- that subsidies must not affect obligations or opportunities to participate in electricity markets.
Subsidy control is not explicitly mentioned in the Consultation, but the Hydrogen CfD will also have to comply with UK’s subsidy regime and obligations.
Interplay with other support schemes
As part of a CfD application, the applicant must make “cross-subsidy declarations” providing information on other subsidies which the generation station is in receipt of. Recipients of subsidies under the following schemes are not eligible for support via the CfD:
- Non-Fossil Fuels Obligation;
- Scottish Renewables Obligation;
- Capacity Market; and
- Subject to certain exclusions, Renewables Obligation.
In addition, the generating station cannot already be in receipt of another CfD.
The Consultation states that due to Hydrogen’s multiple possible end uses there may be interaction between the business model support and existing subsidy schemes including the RTFO and the CfD for low-carbon electricity generation.
The Consultation confirms that the government supports “revenue stacking” and will consider this in the context of the need to avoid double subsidisation.
What’s not discussed
A number of questions remain unanswered in the Consultation, including in respect of:
- excluded Hydrogen applications – BEIS suggests that Hydrogen for use in feedstock may not be eligible for support. Whether this and/or other application-based exclusions will be formalised remains to be seen. Given that a significant proportion of carbon intensive grey hydrogen produced today is used as feedstock, it will be important that BEIS balances the desire to apply Hydrogen to areas where it can have the greatest impact on decarbonisation (e.g. transport and heating) with the need to ensure that would-be generators are sufficiently confident in their ability to find offtakers. A further nuance of this issue is the fact that Hydrogen may change hands multiple times before reaching its end user, so determining whether use is for an excluded application may not be a simple task.
- lack of infrastructure – as mentioned above, there is currently a lack of Hydrogen transport and storage infrastructure in the UK to support the scale up of Hydrogen production. While considering support for small-scale infrastructure, BEIS does not consider the business models to be an appropriate means for supporting large-scale infrastructure at this stage. A lack of infrastructure is a barrier to significant Hydrogen production, although without the demand from generators there will be little incentive to invest. This is a chicken and egg scenario which will need to be addressed.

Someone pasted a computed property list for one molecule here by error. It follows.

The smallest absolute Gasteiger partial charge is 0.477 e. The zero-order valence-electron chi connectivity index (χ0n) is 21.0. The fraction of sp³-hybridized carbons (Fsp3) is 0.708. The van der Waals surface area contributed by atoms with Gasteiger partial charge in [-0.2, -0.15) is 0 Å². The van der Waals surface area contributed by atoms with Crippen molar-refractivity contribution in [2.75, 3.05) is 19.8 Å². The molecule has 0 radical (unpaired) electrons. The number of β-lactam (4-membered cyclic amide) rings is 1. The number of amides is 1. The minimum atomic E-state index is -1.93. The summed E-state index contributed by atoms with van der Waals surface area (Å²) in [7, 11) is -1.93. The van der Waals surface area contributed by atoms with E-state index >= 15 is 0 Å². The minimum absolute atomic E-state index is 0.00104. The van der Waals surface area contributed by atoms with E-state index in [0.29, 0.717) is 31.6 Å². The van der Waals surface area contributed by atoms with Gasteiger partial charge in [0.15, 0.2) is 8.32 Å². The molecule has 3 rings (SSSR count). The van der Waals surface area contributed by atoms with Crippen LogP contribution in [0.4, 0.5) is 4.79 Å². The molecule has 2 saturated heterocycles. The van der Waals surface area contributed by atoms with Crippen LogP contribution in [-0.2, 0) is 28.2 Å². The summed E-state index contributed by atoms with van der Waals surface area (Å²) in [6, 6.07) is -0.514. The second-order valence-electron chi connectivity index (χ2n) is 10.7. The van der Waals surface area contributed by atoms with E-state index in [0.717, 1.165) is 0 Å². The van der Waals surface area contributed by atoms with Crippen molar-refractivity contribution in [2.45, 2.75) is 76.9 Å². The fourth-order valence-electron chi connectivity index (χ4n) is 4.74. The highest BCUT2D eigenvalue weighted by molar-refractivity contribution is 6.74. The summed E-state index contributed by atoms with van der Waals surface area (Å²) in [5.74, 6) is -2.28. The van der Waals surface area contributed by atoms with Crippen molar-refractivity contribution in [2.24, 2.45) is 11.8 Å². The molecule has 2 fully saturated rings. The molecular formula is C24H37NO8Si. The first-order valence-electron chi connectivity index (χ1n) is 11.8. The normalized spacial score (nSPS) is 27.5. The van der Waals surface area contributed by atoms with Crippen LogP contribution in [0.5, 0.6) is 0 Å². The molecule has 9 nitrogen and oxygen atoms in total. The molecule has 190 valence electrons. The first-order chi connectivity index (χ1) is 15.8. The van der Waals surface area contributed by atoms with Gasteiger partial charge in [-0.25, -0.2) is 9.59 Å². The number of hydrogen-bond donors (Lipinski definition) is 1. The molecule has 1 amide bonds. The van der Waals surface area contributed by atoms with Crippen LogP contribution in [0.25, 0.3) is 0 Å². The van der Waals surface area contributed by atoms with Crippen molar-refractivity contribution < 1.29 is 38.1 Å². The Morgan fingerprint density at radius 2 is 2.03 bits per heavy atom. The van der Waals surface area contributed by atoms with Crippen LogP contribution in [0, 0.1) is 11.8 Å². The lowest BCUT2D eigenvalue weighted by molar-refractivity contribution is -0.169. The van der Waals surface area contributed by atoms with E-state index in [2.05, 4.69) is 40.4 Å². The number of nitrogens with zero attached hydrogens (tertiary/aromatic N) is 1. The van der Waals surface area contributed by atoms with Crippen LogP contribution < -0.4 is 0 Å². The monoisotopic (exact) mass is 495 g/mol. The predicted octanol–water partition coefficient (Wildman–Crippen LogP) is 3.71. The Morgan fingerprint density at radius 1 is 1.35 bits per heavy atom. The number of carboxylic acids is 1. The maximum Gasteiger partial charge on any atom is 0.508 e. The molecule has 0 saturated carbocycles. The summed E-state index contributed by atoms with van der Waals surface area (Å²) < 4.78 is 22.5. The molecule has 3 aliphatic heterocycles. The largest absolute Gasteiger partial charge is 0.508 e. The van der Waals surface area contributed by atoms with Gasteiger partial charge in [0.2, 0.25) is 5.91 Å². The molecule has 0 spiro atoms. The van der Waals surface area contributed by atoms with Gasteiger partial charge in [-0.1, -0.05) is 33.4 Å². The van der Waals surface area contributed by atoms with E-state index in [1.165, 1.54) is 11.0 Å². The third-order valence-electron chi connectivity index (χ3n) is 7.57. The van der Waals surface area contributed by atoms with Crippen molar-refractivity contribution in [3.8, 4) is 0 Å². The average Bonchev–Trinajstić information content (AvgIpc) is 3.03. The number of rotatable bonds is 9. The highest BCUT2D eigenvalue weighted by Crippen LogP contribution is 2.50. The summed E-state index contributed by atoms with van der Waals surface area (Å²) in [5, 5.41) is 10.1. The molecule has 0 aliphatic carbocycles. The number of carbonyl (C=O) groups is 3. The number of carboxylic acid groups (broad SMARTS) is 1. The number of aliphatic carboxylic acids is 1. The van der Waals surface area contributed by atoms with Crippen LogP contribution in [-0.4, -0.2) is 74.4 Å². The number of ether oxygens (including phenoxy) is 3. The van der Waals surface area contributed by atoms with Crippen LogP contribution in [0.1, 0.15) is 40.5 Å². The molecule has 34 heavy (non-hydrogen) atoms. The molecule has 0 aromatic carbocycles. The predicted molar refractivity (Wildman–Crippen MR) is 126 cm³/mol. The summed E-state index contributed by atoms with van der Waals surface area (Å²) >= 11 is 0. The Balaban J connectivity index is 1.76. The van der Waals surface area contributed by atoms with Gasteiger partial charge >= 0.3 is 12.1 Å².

- lack of regulatory infrastructure – at present, there is no dedicated legislation for carbon intensive or low-carbon Hydrogen. Scaling up Hydrogen production may well require primary legislation, the enactment of which is likely to take significant resource and time. What constitutes low-carbon hydrogen is being consulted on in parallel under the Low-Carbon Hydrogen Standard.
- interplay with other Government support schemes – the Consultation states that “revenue stacking” (combining revenue streams) is encouraged, but the exact rules around the permitted combination of support schemes for Hydrogen projects remains to be seen especially if these business models are being designed for Hydrogen projects that are not also eligible for CCUS cluster funding (see our commentary here).
- Where the money will come from – The Consultation offers that a Call for Evidence on energy consumer funding, affordability and fairness will be published and that there will be further details of the revenue mechanism later in 2021. However at present the ability levy charges to fund new low-carbon infrastructure is limited to largely electricity consumers so a departure from this approach would require new legislation. [to fund the business model] will be provided later this year.”
The Consultation closes on 25 October 2021. The Consultation provides detail on BEIS’ thinking on the revenue support structure for low-carbon hydrogen that will be required to achieve the government’s short-term goal of 5GW of Hydrogen capacity by 2030, as well as supporting deployment of Hydrogen at the levels required to achieve Net Zero by 2050.
BEIS is aiming to finalise business models during 2022 and to award the first contracts in Q1 2023. Clearly a number of questions will need to be answered, including where the powers to levy the charges for the funding of hydrogen projects will come from. The government is rumoured to be considering shifting some of the levies currently paid by electricity consumers on to gas consumers (and some ideas of their thinking is emerging through the proposals for biomethane funding as part of the draft Green Gas Support scheme) however the recent gas price spikes and concerns about the impact of high energy costs on domestic consumers makes this a politically sensitive point.
Yet, with the timetable outlined and the government’s wider ambitions for net-zero, there’s little time to lose. This remains a dynamic landscape and keeping up to date (if not ahead) of the developments is key for the success of developing UK Hydrogen projects.
Read all our commentary on Energy & Climate Change policy in the UK here.